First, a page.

• Home
  • Governor Brownback Issues Proclamation Apologizing for the Potawatomi Trail of Death

Governor Brownback Issues Proclamation Apologizing for the Potawatomi Trail of Death

Monday, October 7, 2013

On September 29, Kansas Governor Sam Brownback signed a proclamation recognizing the history and perseverance of the Potawatomi and apologizing for the deaths, hardships and maltreatment their ancestors endured along the Trail of Death.  The text of the proclamation follows.

 

To the People of Kansas, Greetings:

WHEREAS, for a millennia, Native peoples have honored, protected, and stewarded this land of Kansas we cherish, and Native Peoples are spirited people with a deep and abiding belief in the Creator, and for millennia Native Peoples have maintained a powerful spirited connection to this land; and

WHEREAS, too often in our Nation’s dealing with Native Peoples there was a spirit of deception. A desire to mislead to gain advantage; and

WHEREAS, the United States forced Indian tribes and their citizens to move away from their traditional homelands and onto federally established and controlled reservations. Many Native Peoples suffered and perished during the execution of the Federal Government policy of forced removal, including more than 850 Potawatomi Indian people removed from their Indiana homeland and marched at gunpoint for 660 miles along the “Potawatomi Trail of Death” to present day Osawatomie, Kansas and ultimately to Linn County, KS seeking winter shelter; and

WHEREAS, despite the deaths of more than 40 men, women, and children during the march from Indiana to Kansas, and despite the wrongs committed against the Potawatomi Indian People, the Potawatomi have remained committed to the protection of this great land by continuing to serve honorably in the United States Armed Forces, and remain resilient and determined to preserve, develop and convey to future generations their unique cultural identities and certain unalienable rights endowed by our Creator, and among those are life, liberty and the pursuit of happiness:

NOW, THEREFORE, I, Sam Brownback, GOVERNOR OF THE STATE OF KANSAS, do herby proclaim and recognize the Potawatomi Trail of Death and the special and historical significance the trail and the Potawatomi have with the State of Kansas, and expresses deep remorse for the ramifications of former wrongs and apologizes on behalf of the people of Kansas to all Potawatomi Peoples for the deaths, hardships and maltreatment their ancestors endured along the Trail of Death, and resolves to move forward with the Potawatomi in a positive and constructive relationship that will help us fairly and effectively resolve differences to achieve our mutual goals and harmoniously steward and protect this land we call Kansas.


View the proclamation (pdf).

Read more on the Citizen Potawatomi Nation website. 



Give to Indigenous Studies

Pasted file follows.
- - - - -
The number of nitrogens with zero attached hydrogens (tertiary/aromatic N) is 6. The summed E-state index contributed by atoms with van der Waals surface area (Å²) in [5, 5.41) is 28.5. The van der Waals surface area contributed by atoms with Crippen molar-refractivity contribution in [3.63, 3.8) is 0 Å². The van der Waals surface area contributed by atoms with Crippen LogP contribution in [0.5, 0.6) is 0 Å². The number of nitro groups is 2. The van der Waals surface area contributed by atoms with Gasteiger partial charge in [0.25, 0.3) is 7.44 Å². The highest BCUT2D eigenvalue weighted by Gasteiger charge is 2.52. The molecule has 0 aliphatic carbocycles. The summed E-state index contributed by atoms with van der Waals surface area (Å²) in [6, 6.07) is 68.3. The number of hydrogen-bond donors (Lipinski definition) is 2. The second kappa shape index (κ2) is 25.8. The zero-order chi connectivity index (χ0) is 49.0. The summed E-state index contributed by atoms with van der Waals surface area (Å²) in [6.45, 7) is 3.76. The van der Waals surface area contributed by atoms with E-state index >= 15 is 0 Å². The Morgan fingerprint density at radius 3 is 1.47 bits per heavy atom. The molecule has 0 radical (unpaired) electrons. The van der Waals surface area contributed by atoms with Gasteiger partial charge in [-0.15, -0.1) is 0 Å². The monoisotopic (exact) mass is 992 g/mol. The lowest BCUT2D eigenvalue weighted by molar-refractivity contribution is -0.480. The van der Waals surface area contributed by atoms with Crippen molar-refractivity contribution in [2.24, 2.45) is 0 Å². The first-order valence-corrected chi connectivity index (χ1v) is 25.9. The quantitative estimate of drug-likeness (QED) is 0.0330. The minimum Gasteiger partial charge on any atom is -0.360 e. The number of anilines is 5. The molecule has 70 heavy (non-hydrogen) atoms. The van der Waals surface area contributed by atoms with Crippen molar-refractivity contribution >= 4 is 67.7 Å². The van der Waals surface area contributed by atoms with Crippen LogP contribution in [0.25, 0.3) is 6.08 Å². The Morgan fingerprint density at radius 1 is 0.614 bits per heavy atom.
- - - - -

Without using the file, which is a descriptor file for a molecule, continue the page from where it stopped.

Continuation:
Follow Us

Local Events

2nd Annual American Indian Art & Culture Extravaganza 
Saturday, December 9 | 11 a.m.-4 p.m.
Johnson County Community College, Atrium at the Nerman Museum of Contemporary Art
Free and open to the public
American Indian arts and crafts vendors, lectures of American Indian cultures and issues, performances by American Indian dancers, photos with American Indian Santa, exhibitions by American Indian community members, silent auction to benefit scholarships for American Indian students, traditional American Indian soup and bread sale, and more
For more information: 913-469-8500 or cais@jccc.edu

FILM - Out of State
Saturday, December 09 | 1 p.m.-4 p.m.
The Nelson-Atkins Museum of Art, 4525 Oak St. Kansas City, MO
In 2007, the state of Hawaii outsourced the care of roughly 2,000 male prisoners to a private, for-profit prison in Arizona. Exiled thousands of miles from their island home, a group of indigenous Hawaiian inmates have discovered their calling on the inside: teaching each other their native language and dances. As several of the men complete their sentences, the film follows them as they reintegrate in Hawaii. Out of State explores questions of cultural and religious identity; the overabundance of native Hawaiians and minorities in the prison system; the cycle of criminal behavior and its impact on the family; and prisoner entitlement. Join us for a moderated discussion led by Native-Hawaiian filmmaker and Out of State’s director, Ciara Lacy, and member of the Osage Nation, Jimmy Lee Beason II, M.S.W.

Home to 50+ departments, centers, and programs, the School of the Arts, and the School of Public Affairs and Administration
KU offers courses in 40 languages
No. 1 ranking in city management and urban policy —U.S. News and World Report
One of 34 U.S. public institutions in the prestigious Association of American Universities
44 nationally ranked graduate programs.
—U.S. News & World Report
Top 50 nationwide for size of library collection.
—ALA
23rd nationwide for service to veterans —"Best for Vets," Military Times
KU Today